How to Train Around Shoulder Pain
Shortly after graduating with my degree in Exercise Science, I found myself shadowing and assisting Physical Therapists at a local sports medicine clinic. One of my favorite conversations I often heard the PT’s having always went like this: The patient would complain about a movement that caused pain and the PT’s response was always something along the lines of “well stop doing that if it hurts.” They would usually say it with a light-hearted laugh and then provide a better alternative.
As simple a fix as that sounds, that’s really all it takes! This rule carries over to the weight room as well. Find alternatives to the exercises that hurt and continue to work on other aspects of your physical fitness. The tricky part is finding those alternative exercises that don’t cause any pain, but that’s why you pay your health & fitness professionals the bug bucks. Obviously before you resume any type of exercise routine, I always recommend having a medical professional evaluate your pain. Let’s say you’ve already done that, you’re clear to lift, and you’re ready to get back in the gym. Here’s how to get started:
Skip the whole palms down/up routine and shoot for a neutral (thumbs up) grip; you’ll be surprised at how much better your shoulder feels. The neutral grip externally rotates your arm just enough so that it can clear some of the structures in your shoulder. Which leads us to the next lifting modification.
Try to limit how often you lift overhead (OH). Lifting overhead is not bad for you, you’re just most likely not ready for it. Try shoulder raises with a neutral grip as an alternative until you have built up your shoulder’s capacity to perform OH lifts with proper form. Shoulder Raises are harder anyway and they’re better at isolating your deltoids/rotator cuff.
You most likely need to add some exercises to optimize your shoulder’s movement capacity. So, while you’re using all those neutral grip exercise variations and limiting how often you lift overhead, you should be simultaneously working on shoulder stability along with some thoracic spine mobility.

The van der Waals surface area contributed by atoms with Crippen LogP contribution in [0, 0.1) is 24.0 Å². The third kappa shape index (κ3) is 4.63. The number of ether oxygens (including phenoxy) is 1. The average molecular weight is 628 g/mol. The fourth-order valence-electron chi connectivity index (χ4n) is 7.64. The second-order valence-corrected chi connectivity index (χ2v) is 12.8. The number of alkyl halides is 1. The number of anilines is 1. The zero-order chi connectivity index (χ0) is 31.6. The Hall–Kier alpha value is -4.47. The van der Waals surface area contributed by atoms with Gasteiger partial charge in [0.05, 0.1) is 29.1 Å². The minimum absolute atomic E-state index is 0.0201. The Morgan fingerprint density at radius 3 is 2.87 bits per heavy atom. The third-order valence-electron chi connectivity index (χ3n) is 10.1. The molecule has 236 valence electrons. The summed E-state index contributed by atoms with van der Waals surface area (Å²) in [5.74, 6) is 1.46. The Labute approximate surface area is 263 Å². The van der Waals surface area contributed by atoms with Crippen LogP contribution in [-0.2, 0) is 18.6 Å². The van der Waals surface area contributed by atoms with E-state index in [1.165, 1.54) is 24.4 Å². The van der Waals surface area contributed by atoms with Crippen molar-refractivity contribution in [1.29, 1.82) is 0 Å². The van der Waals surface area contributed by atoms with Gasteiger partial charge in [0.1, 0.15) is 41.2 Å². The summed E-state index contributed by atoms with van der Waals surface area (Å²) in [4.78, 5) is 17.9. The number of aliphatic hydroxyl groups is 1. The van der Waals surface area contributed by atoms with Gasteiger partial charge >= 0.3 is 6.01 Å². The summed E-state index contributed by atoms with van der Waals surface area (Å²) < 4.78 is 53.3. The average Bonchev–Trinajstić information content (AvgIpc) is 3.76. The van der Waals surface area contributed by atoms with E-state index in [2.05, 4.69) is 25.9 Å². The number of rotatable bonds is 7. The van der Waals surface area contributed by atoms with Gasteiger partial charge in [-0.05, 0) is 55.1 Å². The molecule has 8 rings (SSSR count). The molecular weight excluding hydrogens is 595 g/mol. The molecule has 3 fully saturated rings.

For shoulder stability, that means quite a handful of exercises. Remember, shoulders have lots of muscles and parts involved. You’re going to need to strengthen your rotator cuff, your mid and

upper back muscles, shoulder muscles (deltoids), and serratus if you would like to return to OH lifting. Put extra focus on performing closed kinetic chain exercises like pushups, inverted rows, planks, etc. These exercises are considered more functional and help to stabilize the shoulder.

Your shoulder blade must be able to glide across your ribcage as you perform movements in the gym. If your thoracic spine (t-spine) is not mobile enough to facilitate these movements, you may run into problems. Make sure to add t-spine extension and rotation movements to your daily warm-up AND workouts.
Sometimes your muscles/tendons are beat up from daily use and the best fix is to simply modify the daily/weekly training load for a couple of weeks. Try simply cutting your training volume in half to facilitate recovery. For example, bench pressing an average of 185 for 5 sets of 10 (9250 lbs. total) can be reduced to 170 for 2 sets of 15 (5100 lbs. total). Not only have you decreased the total training volume, but you’ve also decreased the intensity by dropping 15 lbs.; giving your muscles and tendons a chance to repair and recover. Slowly work your way back up to an optimal training volume/frequency over the next few weeks.
Coach Shain